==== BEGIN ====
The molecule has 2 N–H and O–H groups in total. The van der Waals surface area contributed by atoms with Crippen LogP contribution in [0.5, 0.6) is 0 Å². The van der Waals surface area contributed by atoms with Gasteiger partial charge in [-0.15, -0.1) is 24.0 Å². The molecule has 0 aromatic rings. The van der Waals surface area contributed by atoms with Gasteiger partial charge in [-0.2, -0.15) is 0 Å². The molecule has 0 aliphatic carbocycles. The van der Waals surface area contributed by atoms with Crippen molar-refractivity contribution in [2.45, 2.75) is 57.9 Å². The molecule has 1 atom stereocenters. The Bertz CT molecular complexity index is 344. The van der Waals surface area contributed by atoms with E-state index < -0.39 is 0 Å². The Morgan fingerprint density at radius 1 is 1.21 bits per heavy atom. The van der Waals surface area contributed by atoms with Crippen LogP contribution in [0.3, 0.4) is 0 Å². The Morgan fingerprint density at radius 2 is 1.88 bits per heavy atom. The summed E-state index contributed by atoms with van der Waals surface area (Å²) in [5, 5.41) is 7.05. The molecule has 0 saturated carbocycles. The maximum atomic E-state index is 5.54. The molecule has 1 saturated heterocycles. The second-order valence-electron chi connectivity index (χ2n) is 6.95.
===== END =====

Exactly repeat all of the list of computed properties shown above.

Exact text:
The molecule has 2 N–H and O–H groups in total. The van der Waals surface area contributed by atoms with Crippen LogP contribution in [0.5, 0.6) is 0 Å². The van der Waals surface area contributed by atoms with Gasteiger partial charge in [-0.15, -0.1) is 24.0 Å². The molecule has 0 aromatic rings. The van der Waals surface area contributed by atoms with Gasteiger partial charge in [-0.2, -0.15) is 0 Å². The molecule has 0 aliphatic carbocycles. The van der Waals surface area contributed by atoms with Crippen molar-refractivity contribution in [2.45, 2.75) is 57.9 Å². The molecule has 1 atom stereocenters. The Bertz CT molecular complexity index is 344. The van der Waals surface area contributed by atoms with E-state index < -0.39 is 0 Å². The Morgan fingerprint density at radius 1 is 1.21 bits per heavy atom. The van der Waals surface area contributed by atoms with Crippen LogP contribution in [0.3, 0.4) is 0 Å². The Morgan fingerprint density at radius 2 is 1.88 bits per heavy atom. The summed E-state index contributed by atoms with van der Waals surface area (Å²) in [5, 5.41) is 7.05. The molecule has 0 saturated carbocycles. The maximum atomic E-state index is 5.54. The molecule has 1 saturated heterocycles. The second-order valence-electron chi connectivity index (χ2n) is 6.95.